Abstract: Introduction: In the recent years, a growing body of clinical and health information has been stored digitally, e.g., in electronic health records. This trend is expected to continue and will contribute to the crucial role of digital information as an essential source for clinical data-driven knowledge generation. Artificial intelligence systems that analyze clinical data are employed to accomplish learning and knowledge generation. This knowledge can then be used to support clinicians in clinical decision- making, thereby closing learning loops from the provision of health care, the production of more clinical data, to the extraction and modelling of knowledge. The concept of Learning Health Systems describes this idea of knowledge generation through its aim to learn from each patient’s data and continuously improve the caring of patients. Learning Health Systems were first proposed in 2007 as a socio- technological concept where social and technological components are synchronized to enable data- driven learning. In 2021, 14 years after the initial publication on Learning Health Systems, the German Council of Economic Experts on Health Care calls for its implementation in the German health system. The question remains if Germany is ready to do so. Thus, this thesis investigates components necessary to establish Learning Health Systems. This thesis’ investigation focuses on three crucial information-technological components: electronic health records as data containers, a standardized terminology for health data to be shared and analyzed, and artificial intelligence systems providing algorithms to analyze the data. Those components are investigated from the viewpoint of chronic wound care as an example. Wound care is knowledge intense, but evidence is lacking because national guidelines are sparse and outdated. Thus, wound care promises to benefit from data-driven continuous learning in Learning Health Systems. Research has been conducted for each of the three investigated information-technological components: The first two investigations focus on the availability of electronic health records and interoperable data structures that form the foundational building blocks of Learning Health Systems as they provide the necessary data for data-driven learning. The third investigation focuses on developing and validating an artificial intelligence-based prediction model that estimates wound complication risks, i.e., lower leg amputation, and can learn continuously from available health data. Based on this research results, this thesis evaluates and discusses whether the requirements – for the wound care use case – exist in Germany to build a Learning Health System on a local or national scale as suggested by the expert council. Methods: The first investigation modelled the diffusion process of electronic health records (EHRs) in German hospitals using Bass’ formula based on Rogers’ Diffusion of Innovation theory. This bass model describes its uptake in terms of innovation and imitation. To measure the diffusion of EHRs they were conceptualized as basic records that also comprise wound related information. The diffusion process was captured by five surveys conducted between 2007 to 2019. The second study investigated to which degree wound-related data items can be depicted in a standardized reference terminology, i.e., SNOMED CT, as a high degree of depiction would lead to what Learning Health Systems require for learning: interoperable health data. In the third initiative, a prediction model for wound care is developed, which focuses pars pro toto on patients with a diabetic foot ulcer. This model aims to use a-priori existing knowledge, which is subsequently updated by data to mimic continuous learning cycles of Learning Health Systems. A Bayesian modelling approach is evaluated to investigate the potential of this learning principle. Results: All three studies demonstrate that a Learning Health System for the care of patients with chronic wounds is in principle feasible. For the question of electronic health care diffusion, the results showed that after 2007, the electronic health records leaped to a high initial uptake to an adoption rate of 42.4 % in 2009. This leap was followed by stagnation leading to an adoption rate of 49.3 % in 2017. For 2020, the Bass model forecasted that 55.0 % of hospitals will have adopted an electronic health record. These data showed that about half of the German hospitals are in principle capable of analyzing basic wound related data digitally. However, Germany has a lower adoption than the US that reached a margin of 80% in 2015 The second research revealed that two-thirds of a consented wound care dataset could be mapped to the standardized reference terminology SNOMED CT with satisfying reliability. It thus proved that based on SNOMED CT, wound related information could – at least part– become interoperable, sharable, and analyzable. Third, the Bayesian risk model to predict amputations in diabetic patients achieved high validity using local data in combination with a-priori knowledge from a European study. Thus, Bayesian models were found to be promising to serve for data-driven, continuous learning in Learning Health Systems. Discussion: Combining the three findings, a clearer picture emerges of how ready Germany is to build a Learning Health System for wound care. The current availability of EHRs is likely too low to fuel a Learning Health System with data to learn from at a national level, However, those 50 % of the hospitals with an EHR may spearhead the process at a regional or local level. Furthermore, the German federal government has enacted laws that stipulate the use of those records from which Learning Health Systems can profit nationwide on the long run. EHRs are necessary but not sufficient conditions for Learning Health Systems, as they must contain information that is interoperable – here in this case interoperable wound information. Interoperability can be achieved using SNOMED CT. Thus, wound- related EHRs should use this reference terminology to be able to share information across institutions and settings. Third, the results encourage the use of Bayesian modelling approach to data-driven learning because it supports the continuous integration of data and the foundation of learning cycles that learn from every patient treated. It also allows the integration of knowledge from external studies and thus enables a local Learning Health System to rely on more than its own data. Although German hospitals as major hubs of EHRs must catch up as seen in the first study, Germany seems to be on the right way to approach the 100 % EHR adoption margin. The same applies to the use of SNOMED CT. Germany recently acquired a national SNOMED CT membership which puts German health care providers in a position to code wound related information in SNOMED CT and share them via EHRs. Despite these positive developments, the establishment of a national Learning Health system for wound care will take some time. However, regional, and local LHS seem to come soon within reach and can be leveraged using Bayesian models to avoid local or regional bias. In summary, this thesis shows what a path toward Learning Health Systems - not only in wound–care - might look like: interoperable domain-specific electronic records that provide data for Bayesian learning to improve health care delivery.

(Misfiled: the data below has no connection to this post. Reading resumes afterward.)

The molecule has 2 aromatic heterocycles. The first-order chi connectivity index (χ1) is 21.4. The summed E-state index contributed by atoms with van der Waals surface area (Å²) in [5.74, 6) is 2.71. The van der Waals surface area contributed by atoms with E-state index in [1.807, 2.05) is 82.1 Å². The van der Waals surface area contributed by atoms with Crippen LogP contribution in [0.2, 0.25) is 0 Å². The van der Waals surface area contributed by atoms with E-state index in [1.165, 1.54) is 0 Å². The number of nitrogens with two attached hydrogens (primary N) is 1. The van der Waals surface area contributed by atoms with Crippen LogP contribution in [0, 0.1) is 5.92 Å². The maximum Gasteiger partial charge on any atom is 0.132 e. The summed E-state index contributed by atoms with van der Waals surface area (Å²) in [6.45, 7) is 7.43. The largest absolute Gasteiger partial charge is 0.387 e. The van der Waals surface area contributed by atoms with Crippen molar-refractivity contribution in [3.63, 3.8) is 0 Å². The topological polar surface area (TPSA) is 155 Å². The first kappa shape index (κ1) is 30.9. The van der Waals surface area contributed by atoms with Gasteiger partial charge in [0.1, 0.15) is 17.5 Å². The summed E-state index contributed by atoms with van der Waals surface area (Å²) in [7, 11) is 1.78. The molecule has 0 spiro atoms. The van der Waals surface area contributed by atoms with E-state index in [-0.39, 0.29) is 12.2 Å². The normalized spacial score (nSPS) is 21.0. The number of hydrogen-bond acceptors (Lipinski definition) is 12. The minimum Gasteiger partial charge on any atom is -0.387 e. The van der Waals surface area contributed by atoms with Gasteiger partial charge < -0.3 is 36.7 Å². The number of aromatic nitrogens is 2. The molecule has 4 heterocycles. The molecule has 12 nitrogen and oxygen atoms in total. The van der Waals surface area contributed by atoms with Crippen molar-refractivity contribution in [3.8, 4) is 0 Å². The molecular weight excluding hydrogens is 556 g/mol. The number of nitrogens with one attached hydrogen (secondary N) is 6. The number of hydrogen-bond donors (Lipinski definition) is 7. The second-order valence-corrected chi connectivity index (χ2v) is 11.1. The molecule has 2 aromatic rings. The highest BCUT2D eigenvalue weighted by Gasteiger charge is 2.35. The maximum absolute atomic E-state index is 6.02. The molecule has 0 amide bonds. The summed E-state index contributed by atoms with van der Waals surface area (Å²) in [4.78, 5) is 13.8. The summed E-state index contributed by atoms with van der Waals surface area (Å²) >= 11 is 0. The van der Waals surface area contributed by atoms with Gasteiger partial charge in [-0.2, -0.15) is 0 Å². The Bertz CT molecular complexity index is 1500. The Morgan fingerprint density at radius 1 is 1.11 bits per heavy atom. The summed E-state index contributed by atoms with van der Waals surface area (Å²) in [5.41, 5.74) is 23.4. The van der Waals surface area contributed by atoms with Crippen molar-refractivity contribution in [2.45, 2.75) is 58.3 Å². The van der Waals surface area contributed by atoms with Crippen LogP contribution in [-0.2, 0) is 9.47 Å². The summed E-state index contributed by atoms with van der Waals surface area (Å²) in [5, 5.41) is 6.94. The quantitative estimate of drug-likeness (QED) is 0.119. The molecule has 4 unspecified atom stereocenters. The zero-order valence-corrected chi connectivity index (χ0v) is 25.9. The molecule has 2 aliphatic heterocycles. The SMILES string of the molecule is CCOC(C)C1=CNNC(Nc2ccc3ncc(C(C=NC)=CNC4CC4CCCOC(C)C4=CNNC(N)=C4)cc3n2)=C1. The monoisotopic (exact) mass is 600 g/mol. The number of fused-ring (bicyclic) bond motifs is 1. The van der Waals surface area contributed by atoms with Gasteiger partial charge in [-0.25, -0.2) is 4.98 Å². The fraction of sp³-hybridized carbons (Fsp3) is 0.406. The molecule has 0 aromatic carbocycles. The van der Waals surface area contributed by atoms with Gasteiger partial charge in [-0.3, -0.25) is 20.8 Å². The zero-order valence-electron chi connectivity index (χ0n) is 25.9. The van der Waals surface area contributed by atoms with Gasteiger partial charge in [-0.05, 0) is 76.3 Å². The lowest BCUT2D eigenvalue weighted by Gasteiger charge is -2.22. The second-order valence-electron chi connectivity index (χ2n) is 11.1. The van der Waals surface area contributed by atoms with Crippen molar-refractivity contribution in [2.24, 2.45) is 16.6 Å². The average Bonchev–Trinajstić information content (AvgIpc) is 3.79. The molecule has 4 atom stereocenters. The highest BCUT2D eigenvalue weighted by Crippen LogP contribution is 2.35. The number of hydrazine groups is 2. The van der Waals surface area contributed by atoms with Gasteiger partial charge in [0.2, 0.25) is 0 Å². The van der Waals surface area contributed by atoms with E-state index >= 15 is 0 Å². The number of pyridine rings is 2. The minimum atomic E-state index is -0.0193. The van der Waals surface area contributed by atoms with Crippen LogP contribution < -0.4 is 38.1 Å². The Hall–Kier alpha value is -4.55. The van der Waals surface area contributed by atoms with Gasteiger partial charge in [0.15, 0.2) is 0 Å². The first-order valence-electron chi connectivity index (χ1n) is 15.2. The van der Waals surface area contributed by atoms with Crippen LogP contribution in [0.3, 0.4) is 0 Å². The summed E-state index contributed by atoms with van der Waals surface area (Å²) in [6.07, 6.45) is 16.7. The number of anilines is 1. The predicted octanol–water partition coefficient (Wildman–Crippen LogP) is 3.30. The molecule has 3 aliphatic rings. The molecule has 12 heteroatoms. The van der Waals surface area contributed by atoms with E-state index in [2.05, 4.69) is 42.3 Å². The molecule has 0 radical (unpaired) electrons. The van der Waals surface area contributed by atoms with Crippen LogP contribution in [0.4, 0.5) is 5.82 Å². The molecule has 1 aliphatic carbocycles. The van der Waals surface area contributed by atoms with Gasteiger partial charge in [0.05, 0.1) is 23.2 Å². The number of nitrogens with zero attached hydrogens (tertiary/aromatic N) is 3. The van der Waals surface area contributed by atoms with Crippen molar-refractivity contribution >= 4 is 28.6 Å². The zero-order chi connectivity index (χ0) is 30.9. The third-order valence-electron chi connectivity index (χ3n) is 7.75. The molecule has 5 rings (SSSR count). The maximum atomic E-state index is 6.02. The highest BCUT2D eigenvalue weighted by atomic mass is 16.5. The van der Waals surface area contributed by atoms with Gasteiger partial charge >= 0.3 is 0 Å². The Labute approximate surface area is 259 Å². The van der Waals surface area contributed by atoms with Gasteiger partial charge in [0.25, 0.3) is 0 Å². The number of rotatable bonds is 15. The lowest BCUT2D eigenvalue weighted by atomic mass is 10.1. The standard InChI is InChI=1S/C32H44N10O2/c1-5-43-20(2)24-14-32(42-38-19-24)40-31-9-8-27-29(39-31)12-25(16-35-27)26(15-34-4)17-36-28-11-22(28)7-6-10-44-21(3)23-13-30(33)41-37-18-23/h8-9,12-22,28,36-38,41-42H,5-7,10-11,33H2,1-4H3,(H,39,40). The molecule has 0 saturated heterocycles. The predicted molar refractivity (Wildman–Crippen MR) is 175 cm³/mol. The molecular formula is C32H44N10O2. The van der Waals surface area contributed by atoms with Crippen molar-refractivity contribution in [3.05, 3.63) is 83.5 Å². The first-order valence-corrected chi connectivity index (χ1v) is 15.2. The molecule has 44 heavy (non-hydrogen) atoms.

Subject Keywords: Lernendes Gesundheitssystem; Elektronische Patientenakte; eHealth; Interoperabilität; Künstliche Intelligenz
Issue Date: 4-May-2023
License name: Attribution-NonCommercial-ShareAlike 3.0 Germany
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Type of publication: Dissertation oder Habilitation [doctoralThesis]
Appears in Collections:FB08 - E-Dissertationen